In 1995, the number of TV programmes in Britain watched by over 15 million people was 225. By 2004, this had fallen to six. That’s an astonishing decline, which cannot be explained by the multiplicity of channels. But what do I know?


I left university in 1973, with probably the worst 3rd in the history of the Cambridge law faculty. My tutor wrote me a congratulatory note. He was astonished I’d got any marks at all. With two friends, I moved to London. One of them had an aunt with a two-bed council flat in the woefully misnamed Golden Lane estate near the Barbican. The other two were bankers with proper jobs. I was a would-be comedy writer, so I slept on the floor. I gave myself a year to “make it”. After that, I’d give up and accept my lot as a solicitor in Dover, where I was born.

Less than six months later, I was offered a job as a BBC radio comedy producer. I didn’t want to do it, but I was starving. Within weeks, I’d found my vocation. I’d produced 100 radio shows before they sent me on a course to learn how to do it, and 400 more before I left to go to television. I went there in 1978, hoping for a job as a floor manager. I was told I was mad: at 26, I was too old. In fact, the BBC offered me six shows – as a producer. There was no pilot. And that was the genesis of Not the Nine O’Clock News – which kick-started the careers of Rowan Atkinson, Mel Smith, Griff Rhys Jones and Pamela Stephenson.

My boss, the head of BBC comedy, was John Howard Davies, a former child actor (the original Oliver Twist in David Lean’s movie). He went on to produce Monty Python’s Flying Circus, Fawlty Towers, The Fall and Rise of Reginald Perrin and many others. His boss was the head of light entertainment, James Gilbert, who had started The Frost Report in 1966. Jimmy reported to Bill Cotton, controller of BBC1, himself a former head of BBC light entertainment, who’d created the hugely successful Billy Cotton Band Show. These people were demigods to me. They’d made the programmes I had loved as a teenager.

In 1983, Rowan Atkinson, Richard Curtis and I made the first series of Blackadder. It was known in the BBC bar as the show that “looked a million dollars, but cost a million pounds”. Michael Grade, MD of BBC TV, scrapped it. But (by taking out the expensive bits) we convinced him to give it another chance. Which he did – and the rest is history.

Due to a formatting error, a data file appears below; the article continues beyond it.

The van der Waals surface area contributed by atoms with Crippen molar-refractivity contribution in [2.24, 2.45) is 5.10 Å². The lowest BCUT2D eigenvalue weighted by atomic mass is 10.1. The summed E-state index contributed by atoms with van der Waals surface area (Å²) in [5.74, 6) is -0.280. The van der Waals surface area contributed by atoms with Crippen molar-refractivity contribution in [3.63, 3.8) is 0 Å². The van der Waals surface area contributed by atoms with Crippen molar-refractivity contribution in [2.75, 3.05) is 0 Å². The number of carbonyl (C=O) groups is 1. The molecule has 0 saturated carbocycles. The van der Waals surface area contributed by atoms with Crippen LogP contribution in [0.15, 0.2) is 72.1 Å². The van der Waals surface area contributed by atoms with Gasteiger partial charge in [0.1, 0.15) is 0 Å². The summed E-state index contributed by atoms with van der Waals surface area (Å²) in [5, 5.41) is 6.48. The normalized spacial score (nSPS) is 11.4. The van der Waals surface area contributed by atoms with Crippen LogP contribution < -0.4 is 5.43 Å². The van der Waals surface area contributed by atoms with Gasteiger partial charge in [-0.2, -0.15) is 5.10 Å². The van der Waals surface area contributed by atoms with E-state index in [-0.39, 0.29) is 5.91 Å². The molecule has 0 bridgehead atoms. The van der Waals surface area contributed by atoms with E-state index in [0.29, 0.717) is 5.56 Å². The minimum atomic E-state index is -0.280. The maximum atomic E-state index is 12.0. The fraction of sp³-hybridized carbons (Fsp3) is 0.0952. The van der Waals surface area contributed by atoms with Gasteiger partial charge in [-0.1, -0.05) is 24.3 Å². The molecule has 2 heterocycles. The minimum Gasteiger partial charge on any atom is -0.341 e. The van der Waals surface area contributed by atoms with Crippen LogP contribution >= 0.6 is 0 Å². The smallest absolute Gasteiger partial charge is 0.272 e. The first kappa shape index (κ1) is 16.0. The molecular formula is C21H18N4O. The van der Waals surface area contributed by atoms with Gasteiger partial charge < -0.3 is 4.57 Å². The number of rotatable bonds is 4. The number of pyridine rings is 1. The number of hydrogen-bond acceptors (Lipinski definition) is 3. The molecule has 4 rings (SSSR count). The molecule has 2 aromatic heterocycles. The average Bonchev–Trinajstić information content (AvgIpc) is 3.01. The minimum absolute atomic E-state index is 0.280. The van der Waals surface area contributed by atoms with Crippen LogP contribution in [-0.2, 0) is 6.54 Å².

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In 1984, with Roger Law, Peter Fluck and Jon Blair (who later went on to win an Oscar) I started Spitting Image. At its peak, it was getting 15 million viewers on Sunday night – one and a half million more people than it had taken to elect the government in 1983.

If the programmes are good, the audience is still there. After all, in 2012, 23 million people both watched the opening and closing ceremonies of the Olympics. Here’s the difficulty. The people in charge of television haven’t actually made any television. Most of them haven’t produced, directed, written, edited, designed or acted in a single programme. This is not a BBC problem. It’s endemic to the whole of television, not just here but all over the world.

In comedy, the situation is acute – because only people who make comedy understand how comedy works. Fortunately, the solution is simple: Danny Cohen should be a woman. Don’t write in, it’s a joke.

As I write this, I’m sitting at a table with five comedy writers and three QI researchers. Two of the researchers have come up with a brilliant idea for a new kind of TV sketch show and the writers are riffing on it. Hilariously.

We’re about to change the way television comedy is made, setting the clock back to when it wasn’t broken, when the comedy makers were in charge. We’re going to make telly that everybody – regardless of age, race or gender – likes. And someone, somewhere is going to give us the money to do it. That was the way it was.


John Lloyd is the creator of QI. His South Bank Show profile is available on Sky On Demand.